Congratulating Sheikh Sharif on his appointment, the U.S. government commended him on working "diligently on reconciliation efforts in Somalia." In a press statement, the Obama administration said it looked "forward to cooperating with President Sharif and his broad-based government on these efforts to establish democracy and achieve peace in Somalia."
Somalia has not had a functioning government since 1991 and the country lacks any real infrastructure or criminal justice system. Nearly 1 million people have been displaced and about 16,000 civilians have been killed in the last three years.
There are estimates that more than 3 million people are on the verge of starvation and the unsafe security conditions make it nearly impossible for aid organizations to operate. The United Nations has called the country "the worst humanitarian crisis in Africa."
The daunting task of pulling Somalia together is not lost on the new president.
"The surest way to get stability in Somalia is to resolve the differences through negotiation," he said, hoping that among the various warring factions in the country there is "common ground ... a widespread feeling for peace and stability, hunger for reconciliation."
His biggest threat comes from the Islamist group Al Shabaab, which launched an intense insurgency after the Ethiopian invasion three years ago. The group's leadership has sworn allegiance to al Qaeda and Osama bin Laden and is now in control of most of Southern Somalia.
Initially, Al Shabaab declared war on Sheikh Sharif's government-in-waiting. But meetings were held in Mogadishu during the weekend to start negotiating an agreement, according to the new president and a spokesman for Al Shabaab.
"I went back to Somalia… to consult with them and to woo those who have, until now, been against peace to come into the fold," the president said. "I haven't directly met with Shabaab, but I have sent some people, emissaries, to talk to them, to stop the bloodshed and to put down their arms."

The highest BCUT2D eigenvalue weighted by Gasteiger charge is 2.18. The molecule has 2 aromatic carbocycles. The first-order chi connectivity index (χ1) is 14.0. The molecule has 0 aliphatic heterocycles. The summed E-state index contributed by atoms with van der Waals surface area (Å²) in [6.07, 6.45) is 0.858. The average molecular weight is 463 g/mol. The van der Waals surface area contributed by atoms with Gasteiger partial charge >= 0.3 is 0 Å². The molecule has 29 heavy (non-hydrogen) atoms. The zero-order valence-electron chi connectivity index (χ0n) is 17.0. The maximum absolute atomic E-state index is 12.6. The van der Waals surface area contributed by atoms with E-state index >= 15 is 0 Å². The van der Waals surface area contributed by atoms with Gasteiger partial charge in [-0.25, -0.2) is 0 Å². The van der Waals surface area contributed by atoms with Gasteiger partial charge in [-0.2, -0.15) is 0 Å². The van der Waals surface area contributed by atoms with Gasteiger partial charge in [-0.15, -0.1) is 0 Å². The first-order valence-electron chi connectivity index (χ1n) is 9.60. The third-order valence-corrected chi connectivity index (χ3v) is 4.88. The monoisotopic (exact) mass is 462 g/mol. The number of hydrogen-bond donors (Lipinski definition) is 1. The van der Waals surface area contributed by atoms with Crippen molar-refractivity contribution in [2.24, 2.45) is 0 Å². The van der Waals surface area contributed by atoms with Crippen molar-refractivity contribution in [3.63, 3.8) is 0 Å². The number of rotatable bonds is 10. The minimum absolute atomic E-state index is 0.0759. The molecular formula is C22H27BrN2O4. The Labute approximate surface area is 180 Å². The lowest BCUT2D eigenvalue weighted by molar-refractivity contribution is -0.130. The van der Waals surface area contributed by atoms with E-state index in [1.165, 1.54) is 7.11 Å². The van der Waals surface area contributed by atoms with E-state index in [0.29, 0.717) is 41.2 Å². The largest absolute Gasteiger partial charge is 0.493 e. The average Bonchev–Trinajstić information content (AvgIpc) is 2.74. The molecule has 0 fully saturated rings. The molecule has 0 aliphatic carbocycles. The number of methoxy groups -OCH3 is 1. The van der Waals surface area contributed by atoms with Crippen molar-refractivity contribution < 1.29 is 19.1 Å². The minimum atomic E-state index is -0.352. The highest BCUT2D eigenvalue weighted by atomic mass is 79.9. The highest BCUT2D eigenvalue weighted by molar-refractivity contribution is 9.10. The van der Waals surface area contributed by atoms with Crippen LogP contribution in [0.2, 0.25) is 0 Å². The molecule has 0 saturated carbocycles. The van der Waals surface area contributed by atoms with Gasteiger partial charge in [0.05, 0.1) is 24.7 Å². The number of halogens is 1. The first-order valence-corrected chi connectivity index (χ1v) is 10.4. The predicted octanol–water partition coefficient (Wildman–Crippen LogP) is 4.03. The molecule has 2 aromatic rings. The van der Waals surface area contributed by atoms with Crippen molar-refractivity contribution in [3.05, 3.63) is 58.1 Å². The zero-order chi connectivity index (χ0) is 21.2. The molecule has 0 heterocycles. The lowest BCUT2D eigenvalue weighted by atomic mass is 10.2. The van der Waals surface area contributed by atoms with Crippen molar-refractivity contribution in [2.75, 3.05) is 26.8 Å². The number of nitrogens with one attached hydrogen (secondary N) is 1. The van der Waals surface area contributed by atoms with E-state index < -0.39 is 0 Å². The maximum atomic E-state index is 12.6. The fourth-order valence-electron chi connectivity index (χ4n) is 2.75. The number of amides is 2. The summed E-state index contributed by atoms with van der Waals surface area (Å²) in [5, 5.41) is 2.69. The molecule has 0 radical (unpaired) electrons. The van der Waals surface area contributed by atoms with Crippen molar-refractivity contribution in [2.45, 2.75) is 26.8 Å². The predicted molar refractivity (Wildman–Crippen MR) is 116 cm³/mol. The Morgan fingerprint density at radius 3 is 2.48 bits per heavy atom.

Abu Massor, who refers to himself as the spokesman for Al Shabaab, told ABC News through a translator that nearly all the leadership has agreed to accept the new president if he meets the group's conditions. The three most important of those conditions are that the country be ruled under traditional Shariah; that foreign forces, including the African Union and the U.N. peacekeeping troops, not be allowed on Somali soil; and that Al Shabaab members have significant roles in the new government.
"If he recognizes our presence on the ground, and he is going to accept Shariah law to be applied in the country, we are going to accept him," Massor said.
The president has not said whether he will meet Al Shabaab's demands, which could complicate his desire for better relations with the United States.
But forming a government that includes individuals who refuse to renounce their allegiance to al Qaeda and other extremist groups will not be acceptable to either Ethiopia or the United States. Al Shabaab is likely facing its own demands from Sheikh Sharif, who is walking a fine line between forming a government acceptable to Somali people of all clans and to the international community.